Easter Saturday 1605: Luisa de Carvajal, a Roman Catholic nun of...

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Easter Saturday 1605

Luisa de Carvajal , a Roman Catholic nun of noble Spanish family, landed at Dover as a missionary or activist at the behest of English Jesuits . While in London she wrote revealing letters about the city.

By November 1700: The recently founded SPCK opened a charity...

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By November 1700

The recently founded SPCK opened a charity school for forty girls at St Andrew's in Holborn, where a boys' school had opened early in the year. Subscribers included Sarah, Lady Cowper for three pounds...

1764: The Order of Jesuits was suppressed in France,...

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The Order of Jesuits was suppressed in France, and its property confiscated.

21 July 1773: The Order of Jesuits was abolished by Pope...

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21 July 1773

The Order of Jesuits was abolished by Pope Clement XIV ; they took refuge in Prussia, where their presence fed English anti-Catholicism.

7 August 1814: Pope Pius VII re-established the order of...

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7 August 1814

Pope Pius VII re-established the order of the Jesuits , and Roman Catholic missionary work began again with vigour.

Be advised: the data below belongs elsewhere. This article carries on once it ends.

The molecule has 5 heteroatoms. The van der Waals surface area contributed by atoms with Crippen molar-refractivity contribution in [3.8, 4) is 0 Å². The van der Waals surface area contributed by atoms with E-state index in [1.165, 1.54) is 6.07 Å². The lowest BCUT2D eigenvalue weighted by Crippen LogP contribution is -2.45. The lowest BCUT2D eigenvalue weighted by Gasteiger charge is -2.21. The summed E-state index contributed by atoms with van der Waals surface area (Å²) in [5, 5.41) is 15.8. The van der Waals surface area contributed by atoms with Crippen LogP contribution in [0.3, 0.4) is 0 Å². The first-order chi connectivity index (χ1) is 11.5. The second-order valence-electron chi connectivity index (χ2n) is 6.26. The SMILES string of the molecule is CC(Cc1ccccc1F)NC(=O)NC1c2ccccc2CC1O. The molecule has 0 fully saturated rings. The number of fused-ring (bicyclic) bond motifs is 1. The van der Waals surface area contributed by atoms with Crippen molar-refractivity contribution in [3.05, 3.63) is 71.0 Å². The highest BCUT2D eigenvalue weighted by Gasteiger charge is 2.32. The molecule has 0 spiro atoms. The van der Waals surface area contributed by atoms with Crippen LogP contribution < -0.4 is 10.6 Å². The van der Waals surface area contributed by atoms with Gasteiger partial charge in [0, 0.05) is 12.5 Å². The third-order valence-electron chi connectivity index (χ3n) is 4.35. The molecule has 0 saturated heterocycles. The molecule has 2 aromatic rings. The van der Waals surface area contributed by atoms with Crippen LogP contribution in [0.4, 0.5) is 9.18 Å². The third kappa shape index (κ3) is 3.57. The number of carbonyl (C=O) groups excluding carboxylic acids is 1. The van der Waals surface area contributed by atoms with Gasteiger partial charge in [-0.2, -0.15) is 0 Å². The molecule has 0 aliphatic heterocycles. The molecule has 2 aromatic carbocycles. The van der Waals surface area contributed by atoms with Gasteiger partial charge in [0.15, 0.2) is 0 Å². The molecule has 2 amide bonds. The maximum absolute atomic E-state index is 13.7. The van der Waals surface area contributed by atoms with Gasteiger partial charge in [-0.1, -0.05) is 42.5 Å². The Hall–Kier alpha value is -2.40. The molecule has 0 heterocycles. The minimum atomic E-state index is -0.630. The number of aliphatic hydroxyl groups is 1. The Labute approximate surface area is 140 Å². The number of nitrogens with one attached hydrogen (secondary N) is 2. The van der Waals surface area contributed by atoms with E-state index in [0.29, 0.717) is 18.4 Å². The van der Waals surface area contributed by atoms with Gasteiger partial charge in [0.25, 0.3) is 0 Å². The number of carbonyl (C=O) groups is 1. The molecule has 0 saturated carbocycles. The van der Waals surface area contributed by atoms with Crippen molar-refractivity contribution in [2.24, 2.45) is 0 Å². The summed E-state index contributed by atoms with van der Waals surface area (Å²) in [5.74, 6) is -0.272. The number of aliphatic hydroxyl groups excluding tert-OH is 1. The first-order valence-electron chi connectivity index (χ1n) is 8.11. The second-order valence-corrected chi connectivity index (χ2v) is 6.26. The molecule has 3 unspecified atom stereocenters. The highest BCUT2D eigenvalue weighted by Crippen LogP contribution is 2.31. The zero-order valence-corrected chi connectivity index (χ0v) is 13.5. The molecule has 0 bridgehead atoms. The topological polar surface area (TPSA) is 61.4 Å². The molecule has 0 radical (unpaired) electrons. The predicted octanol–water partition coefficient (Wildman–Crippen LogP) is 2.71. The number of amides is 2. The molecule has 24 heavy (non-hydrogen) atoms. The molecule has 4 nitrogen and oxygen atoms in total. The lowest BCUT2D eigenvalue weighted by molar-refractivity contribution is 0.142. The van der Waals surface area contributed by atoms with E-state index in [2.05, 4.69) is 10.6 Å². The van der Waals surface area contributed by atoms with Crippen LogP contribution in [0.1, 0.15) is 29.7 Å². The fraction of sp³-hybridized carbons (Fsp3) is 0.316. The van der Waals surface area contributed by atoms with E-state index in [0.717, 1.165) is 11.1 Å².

1822: A Jesuit periodical began publication in...

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A Jesuit periodical began publication in English, bearing the title Annals of the Association for the Propagation of the Faith.

13 April 1829: The Catholic Emancipation Act at last received...

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13 April 1829

The Catholic Emancipation Act at last received the royal assent, allowing limited civil rights, for the first time, to Catholics in Britain.

1831-1846: Pope Gregory XVI established a framework...

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Pope Gregory XVI established a framework for organized Jesuit activity, formally creating a huge number of vicariates across the world.

1851: In a novel entitled The Female Jesuit, or,...

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In a novel entitled The Female Jesuit, or, a Spy in the Family, Jemima Luke presents a Roman Catholic young woman, Marie, taken in by a Protestant family, where she makes all kinds of trouble.